National Agency for Science and Engineering Infrastructure Act (NASENI Act) levy

NASENI was established in 1992 under the NASENI Act to contribute to science and technology advancement in Nigeria. Prior to the Finance Act 2021, the Act imposed a levy of 0.25% of the turnover of commercial companies. However, there was no clarity on the modalities for administering the levy, and it was not assessed in practice.

The law now empowers the FIRS to collect the levy and provides that the levy is now to be computed at 0.25% of the profit before tax (as against turnover) of commercial companies in the banking, mobile communication, ICT, aviation, maritime, and oil and gas sectors. Companies with annual turnovers below NGN 100 million are not liable.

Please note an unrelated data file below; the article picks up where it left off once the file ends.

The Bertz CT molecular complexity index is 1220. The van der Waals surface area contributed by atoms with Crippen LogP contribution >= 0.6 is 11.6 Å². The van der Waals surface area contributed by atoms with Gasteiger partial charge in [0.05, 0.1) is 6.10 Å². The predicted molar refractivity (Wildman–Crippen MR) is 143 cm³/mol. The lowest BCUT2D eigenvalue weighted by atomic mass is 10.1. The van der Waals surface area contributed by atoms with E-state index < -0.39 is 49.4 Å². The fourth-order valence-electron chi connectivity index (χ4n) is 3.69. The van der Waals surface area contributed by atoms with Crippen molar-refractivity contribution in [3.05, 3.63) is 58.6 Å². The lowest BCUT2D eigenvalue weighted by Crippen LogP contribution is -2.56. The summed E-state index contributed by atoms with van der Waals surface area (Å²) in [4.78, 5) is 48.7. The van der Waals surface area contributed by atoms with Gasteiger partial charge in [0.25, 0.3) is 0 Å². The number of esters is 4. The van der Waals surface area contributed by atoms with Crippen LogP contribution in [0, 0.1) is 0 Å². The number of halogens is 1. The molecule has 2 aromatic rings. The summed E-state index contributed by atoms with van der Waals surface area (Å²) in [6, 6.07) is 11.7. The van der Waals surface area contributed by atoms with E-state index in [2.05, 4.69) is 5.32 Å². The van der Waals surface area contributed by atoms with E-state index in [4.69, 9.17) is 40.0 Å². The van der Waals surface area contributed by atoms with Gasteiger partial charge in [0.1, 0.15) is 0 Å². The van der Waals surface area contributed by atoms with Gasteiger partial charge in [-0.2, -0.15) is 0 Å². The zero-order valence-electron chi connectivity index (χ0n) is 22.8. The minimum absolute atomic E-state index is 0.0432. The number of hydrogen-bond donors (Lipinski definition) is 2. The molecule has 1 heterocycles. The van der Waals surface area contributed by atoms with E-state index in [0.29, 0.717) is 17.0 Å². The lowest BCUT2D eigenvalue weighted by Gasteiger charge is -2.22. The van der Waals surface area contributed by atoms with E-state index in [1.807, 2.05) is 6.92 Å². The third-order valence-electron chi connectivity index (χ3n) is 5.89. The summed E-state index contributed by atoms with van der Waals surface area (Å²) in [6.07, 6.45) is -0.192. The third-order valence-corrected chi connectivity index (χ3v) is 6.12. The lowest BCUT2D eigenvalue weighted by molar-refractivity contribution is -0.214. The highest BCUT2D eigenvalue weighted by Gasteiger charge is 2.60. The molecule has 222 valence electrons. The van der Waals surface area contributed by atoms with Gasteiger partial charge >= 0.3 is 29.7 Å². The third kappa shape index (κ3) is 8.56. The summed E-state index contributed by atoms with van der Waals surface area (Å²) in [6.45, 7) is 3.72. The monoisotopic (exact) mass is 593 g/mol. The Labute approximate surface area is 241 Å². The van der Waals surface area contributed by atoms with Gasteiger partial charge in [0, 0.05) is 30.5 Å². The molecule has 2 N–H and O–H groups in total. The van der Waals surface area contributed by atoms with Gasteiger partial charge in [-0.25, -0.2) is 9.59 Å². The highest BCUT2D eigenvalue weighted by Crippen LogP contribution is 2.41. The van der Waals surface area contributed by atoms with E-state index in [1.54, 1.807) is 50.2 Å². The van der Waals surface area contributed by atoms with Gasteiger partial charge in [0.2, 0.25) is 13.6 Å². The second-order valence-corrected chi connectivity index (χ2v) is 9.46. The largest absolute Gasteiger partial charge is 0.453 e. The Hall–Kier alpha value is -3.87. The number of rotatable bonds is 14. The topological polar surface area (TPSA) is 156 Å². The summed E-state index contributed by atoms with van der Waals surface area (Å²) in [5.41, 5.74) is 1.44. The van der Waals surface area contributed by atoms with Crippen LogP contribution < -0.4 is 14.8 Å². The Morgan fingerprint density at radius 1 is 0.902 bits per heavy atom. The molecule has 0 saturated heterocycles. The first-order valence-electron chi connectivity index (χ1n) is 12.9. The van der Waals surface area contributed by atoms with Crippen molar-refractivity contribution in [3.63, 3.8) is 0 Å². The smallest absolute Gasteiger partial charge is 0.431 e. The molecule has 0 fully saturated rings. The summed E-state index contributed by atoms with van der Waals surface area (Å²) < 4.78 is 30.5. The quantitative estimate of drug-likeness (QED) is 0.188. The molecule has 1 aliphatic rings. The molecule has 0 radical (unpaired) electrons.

Cabotage levy 

The Coastal and Inland Shipping (Cabotage) Act restricts the use of foreign vessels in domestic coastal trade with the purpose of promoting indigenous tonnage, to establish a cabotage vessel financing fund, and for related matters. The levy is applied as a 2% surcharge of the contract sums earned by vessels engaged in coastal trade in Nigeria.

Levy on contracts awarded in the upstream oil and gas sector

The Nigerian Content Development Act was introduced to increase the level of Nigerian participation in the oil and gas industry. The Act imposes a levy of 1% on every contract awarded in the upstream oil and gas sector of the economy. Any violation of the Act is liable for a fine of 5% of the contract value and may result in outright cancellation of the contract.